Sunday, 21 January, 2018

Venezuelans gear up for major march against Maduro

Alfredo Watts | 20 April, 2017, 06:19

"They put his arms on his head, said that they would kill him, his family, that they would rape his girlfriend, kill his brother".

Marching on a day marking the beginning of Venezuela's independence movement from Spain in 1810, protesters dressed mainly in white clogged freeways and main thoroughfares across metropolitan Caracas, the capital.

Twin brothers Francisco Jose Sanchez and Francisco Alejandro Sanchez, age 22, were detained on Thursday by Venezuela's intelligence services amid a wave of anti-government unrest.

Opponents of President Nicolas Maduro have called on Venezuelans to take to the streets for what they've dubbed the "mother of all marches" against the embattled socialist leader.

Authorities have confirmed at least five people were killed during protests last week, as the opposition pushes an agenda that includes calls for an early presidential election and the freeing of jailed political activists. A U.S. state department official has said that they are concerned with the state of Venezuela's democracy and that the country should continue to talk to the opposition as well as hold elections as soon as possible. "We're watching it closely and working with others, particularly through the OAS [Organization of American States] to communicate those concerns to them", Tillerson added in a brief press conference.

Venezuela's opposition says it will stage the "mother of all marches" on Wednesday, accusing President Nicolas Maduro of resorting to dictatorial measures to quash popular outrage over a deepening economic crisis. "I am really anxious about what is going on".

The defense minister vowed the army would show its "fighting spirit ahead of April 19", but said the deployment was "a call to peace". We reject the concocted lies and false accusations meant to demonize government leaders in order to justify interventionist plots such as those attempted by OAS head Luis Almagro.

According to the president, the capture of the armed command was achieved after the search of 300 hotels located in central Caracas, in areas such as Plaza Caracas, Sabana Grande and Plaza Venezuela.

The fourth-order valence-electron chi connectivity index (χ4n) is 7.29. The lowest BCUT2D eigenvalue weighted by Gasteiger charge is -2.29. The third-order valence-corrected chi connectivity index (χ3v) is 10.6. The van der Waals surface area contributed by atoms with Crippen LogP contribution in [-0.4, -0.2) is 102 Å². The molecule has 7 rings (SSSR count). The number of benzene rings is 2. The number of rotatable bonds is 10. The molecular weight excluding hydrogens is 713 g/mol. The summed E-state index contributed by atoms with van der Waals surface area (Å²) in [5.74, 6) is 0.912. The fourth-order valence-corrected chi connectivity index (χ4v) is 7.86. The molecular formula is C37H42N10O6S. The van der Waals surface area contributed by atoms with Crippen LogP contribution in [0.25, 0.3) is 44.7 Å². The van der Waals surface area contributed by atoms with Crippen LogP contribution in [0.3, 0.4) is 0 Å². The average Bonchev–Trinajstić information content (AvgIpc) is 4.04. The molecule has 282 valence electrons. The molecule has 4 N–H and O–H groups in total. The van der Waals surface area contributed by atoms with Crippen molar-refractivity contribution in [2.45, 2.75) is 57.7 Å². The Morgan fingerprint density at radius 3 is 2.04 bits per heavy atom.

Chavez launched the leftist movement carried on by Maduro, who succeeded him as president in 2013.

In addition to colectivo attacks, police used tear gas and rubber bullets on protesters.

The latest crisis was triggered by last month's Supreme Court decision to officially take over power from the opposition-controlled parliament.

The often fragmented opposition has been galvanized since the Supreme Court's bid to seize legislative powers.

Demonstrators also gathered on Wednesday in the eastern city of Puerto Ordaz, home to Venezuela's struggling state-run mining companies, and the oil city of Maracaibo.

The National Socialist Party has ruled Venezuela for 17 years.

Venezuela has the world's largest oil reserves, but the fall in global crude prices since 2014 has laid bare its overwhelming dependence on its chief export. The protests also come in response to the deteriorating economic situation in the country with widespread food shortages and increasingly rare medicinal supplies.

"Do not hesitate for a second", he urged Monday.

"We again urge demonstrators to express themselves non-violently", Toner said. "We deplore the use of violence against unarmed protestors", it said. "Whoever wants to see the script written to generate violence, death ... read the statement". He said the plan included distributing rifles to members of a citizen militia to "defend the revolution". Maduro is boosting the number of armed supporters in hopes of keeping control over the country from what he labels "imperialist aggression".